How You Learn Is How You Live: Using Nine Ways of Learning to Transform Your Life (2017, Berrett-Koehler Publishers) by Kay Peterson, BSN’77, and David A. Kolb
Being a lifelong learner is one of the secrets to happiness, success and personal fulfillment. But what’s the best way to become one? Kay Peterson and David Kolb offer research-based insights into the ideal process of learning and guide the reader in identifying his or her dominant style. Readers discover how knowing one’s learning style can help with all kinds of everyday challenges, from remembering someone’s name to adding a crucial professional skill to one’s repertoire. This book is a guide to awakening the power of learning that lies within each of us.
BOSS: Rewriting Rilke (2017, Red Bird Chapbooks) by Karl S. Plank, MDiv’77, MA’80, PhD’83
These micro-monologues take as their point of departure passages in Rainer Maria Rilke’s Book of Hours and veer to imagine, in one reviewer’s words, “something found, something not quite on the page.” Plank is the J.W. Cannon Professor of Religious Studies at Davidson College, a past winner of the Thomas Carter Prize and a Pushcart nominee.
BJ Erickson: WASP Pilot (2018, Filter Press) by Sarah Byrn Rickman, BA’58
World War II brought to young women an unprecedented opportunity to fly military aircraft for their country and make an important contribution to the outcome of the war. In the summer of 1939, Congress approved the Civilian Pilot Training Program. The government offered to pay for flight instruction for students on selected college campuses. One student out of every 10 could be a female. Many of the young women who later flew for the United States during World War II came from the more than 2,000 who learned to fly through CPT. One such young woman was Barbara Jane Erickson of Seattle. Rickman recounts the daring and dedication of BJ Erickson for young adult readers in this story about the women pilots of World War II.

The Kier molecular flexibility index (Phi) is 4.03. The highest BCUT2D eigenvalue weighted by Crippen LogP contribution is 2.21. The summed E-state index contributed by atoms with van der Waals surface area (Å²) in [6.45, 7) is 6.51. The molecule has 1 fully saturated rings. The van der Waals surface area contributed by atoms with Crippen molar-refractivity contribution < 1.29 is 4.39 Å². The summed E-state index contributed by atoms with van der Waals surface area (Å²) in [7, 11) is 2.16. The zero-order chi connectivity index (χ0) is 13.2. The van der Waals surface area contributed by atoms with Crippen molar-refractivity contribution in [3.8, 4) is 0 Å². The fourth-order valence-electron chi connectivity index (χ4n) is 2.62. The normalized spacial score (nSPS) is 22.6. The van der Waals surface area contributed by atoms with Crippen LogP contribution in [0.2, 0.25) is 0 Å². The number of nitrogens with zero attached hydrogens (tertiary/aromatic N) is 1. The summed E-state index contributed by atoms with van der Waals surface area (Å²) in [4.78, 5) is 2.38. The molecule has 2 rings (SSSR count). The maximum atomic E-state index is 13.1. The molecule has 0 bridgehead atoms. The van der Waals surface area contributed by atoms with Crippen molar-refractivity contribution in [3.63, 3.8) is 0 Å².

Best Day Ever (2017, Graydon House) by Kaira Rouda, BA’85
Paul Strom has the perfect life: a glittering career as an advertising executive, a beautiful wife, two healthy boys and a big house in a wealthy suburb. And he’s the perfect husband: breadwinner, protector, provider. That’s why he’s planned a romantic weekend for his wife, Mia, at their lake house, just the two of them. And he’s promised today will be the best day ever. But as Paul and Mia drive out of the city and toward the countryside, a spike of tension begins to wedge itself between them and doubts start to arise. How much do they trust each other? And how perfect is their marriage? These questions begin to tear them apart in this dark thriller.
My Father’s Business: The Small-Town Values That Built Dollar General into a Billion-Dollar Company (2018, Center Street) by Cal Turner Jr., BA’62
Longtime Dollar General CEO Cal Turner Jr. shares his extraordinary life as heir to the company founded by his father, Cal Turner Sr., and his grandfather, a dirt farmer turned Depression-era entrepreneur. Turner’s narrative is at its heart a father-son story, from his childhood in Scottsville, Kentucky, where business and family were one, to the triumph of reaching the Fortune 300—at the cost of risking that very father-son relationship.